The Kindle Storyteller UK Award 2020 opens for entries from May 1, 2020 and is paying out a top prize of £20,000 again. This is the fourth year for the award which has become a well-established highlight of the year for indie authors.
Entries must be for books that are available as an ebook and a print book through Kindle Direct Publishing and enrolled in the KDP Select scheme. The entry period runs from May 1 until August 31, 2020.
As well as a £20,000 prize fund, the winner will also receive marketing promotion for their title on Amazon in the UK and mentorship to help them learn and grow as a writer.
Readers play a pivotal role in helping to choose the shortlist of stories, with a panel of judges, including top figures from the world of publishing and Amazon books, choosing a winner based on factors including quality of reviews, sales and pages read in Kindle Unlimited. The winner will be announced in London this autumn.
The Kindle Storyteller Award accepts submissions of new books in English, published using Kindle Direct Publishing. Titles must be previously unpublished, with a minimum of 24 pages in paperback, and they must be enrolled in KDP Select while they are in the competition. Readers should be able to access all titles entered into the prize in print or on the Kindle e-reader or on the free Kindle app for iOS, Android and Fire devices.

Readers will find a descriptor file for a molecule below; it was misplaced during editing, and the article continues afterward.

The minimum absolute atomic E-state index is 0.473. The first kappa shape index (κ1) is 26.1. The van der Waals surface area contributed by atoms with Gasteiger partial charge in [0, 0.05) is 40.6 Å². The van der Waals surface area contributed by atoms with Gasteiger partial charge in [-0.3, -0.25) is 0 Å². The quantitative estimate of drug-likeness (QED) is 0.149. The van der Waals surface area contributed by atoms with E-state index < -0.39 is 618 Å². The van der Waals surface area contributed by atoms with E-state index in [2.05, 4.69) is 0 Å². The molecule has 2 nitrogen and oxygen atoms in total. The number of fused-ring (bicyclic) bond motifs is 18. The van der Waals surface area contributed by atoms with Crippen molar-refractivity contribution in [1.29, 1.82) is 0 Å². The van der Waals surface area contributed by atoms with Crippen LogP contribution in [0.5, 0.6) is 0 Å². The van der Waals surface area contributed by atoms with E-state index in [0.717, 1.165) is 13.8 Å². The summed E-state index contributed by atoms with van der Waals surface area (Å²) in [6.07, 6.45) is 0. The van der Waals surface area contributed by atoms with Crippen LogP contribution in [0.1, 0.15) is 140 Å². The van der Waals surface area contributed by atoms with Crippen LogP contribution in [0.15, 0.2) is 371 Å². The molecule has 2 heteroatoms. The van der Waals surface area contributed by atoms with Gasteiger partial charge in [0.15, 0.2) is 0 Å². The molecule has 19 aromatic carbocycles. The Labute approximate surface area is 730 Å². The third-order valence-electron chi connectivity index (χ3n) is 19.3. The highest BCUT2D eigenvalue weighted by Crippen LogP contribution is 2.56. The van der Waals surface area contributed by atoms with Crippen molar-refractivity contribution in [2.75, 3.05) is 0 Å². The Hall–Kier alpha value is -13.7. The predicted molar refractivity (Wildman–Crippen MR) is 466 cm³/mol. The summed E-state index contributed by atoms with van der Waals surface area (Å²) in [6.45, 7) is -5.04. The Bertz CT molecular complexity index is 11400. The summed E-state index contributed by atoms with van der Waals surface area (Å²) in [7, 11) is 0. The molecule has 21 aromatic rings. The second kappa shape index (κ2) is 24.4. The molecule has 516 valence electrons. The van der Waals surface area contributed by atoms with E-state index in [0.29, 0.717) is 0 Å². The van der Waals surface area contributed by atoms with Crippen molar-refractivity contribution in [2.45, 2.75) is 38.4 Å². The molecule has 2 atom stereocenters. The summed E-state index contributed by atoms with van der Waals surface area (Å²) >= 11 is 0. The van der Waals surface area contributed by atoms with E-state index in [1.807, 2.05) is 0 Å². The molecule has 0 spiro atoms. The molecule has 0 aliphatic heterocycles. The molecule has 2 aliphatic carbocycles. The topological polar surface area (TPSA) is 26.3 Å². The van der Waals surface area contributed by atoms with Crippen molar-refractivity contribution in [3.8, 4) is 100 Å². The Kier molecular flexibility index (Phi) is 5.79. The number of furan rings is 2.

When publishing the book, StorytellerUK2020 should be entered in the keyword metadata field in order for Amazon to identify your entry.
Previous years have seen a varied selection of around half a dozen books picked for the award shortlist and a panel of judges will then pick the overall winner.
The first award in 2017 was won by David Leadbeater’s thriller The Relic Hunters while the 2018 prize went to Hannah Lynn for The Afterlife of Walter Augustus which is a fascinating blend of contemporary meta supernatural comedy fiction. 2019 saw Ian W Sainsbury win with his debut psychological thriller The Picture on the Fridge.
Ian Sainsbury had previously published several science fiction novels but The Picture on the Fridge was his first venture into a new genre. Ian’s main advice to others who want to self-publish through Kindle Direct Publishing is to understand the importance of a good hook.
He says ‘Everyone consumes so much media today that it’s important to grab attention in the first pages, or even in the first paragraph, so when you go further into your story, you’ve already hooked them and they stay with you.’
Ian sets himself a goal of writing 12,000 words a week and has been experimenting with dictating the first draft of a novel and using transcription software to get it down on paper.
He says, ‘The dictation process helps me to think about these stories in a visual, cinematic way, so I can hear my own voice as an author, and I can imagine how the reader might interpret my words. By dictating and transcribing a first draft, I get the story down and then I start to work on the written word.’
You can find out more details about the Kindle Storyteller UK Award 2020 here on the Amazon website.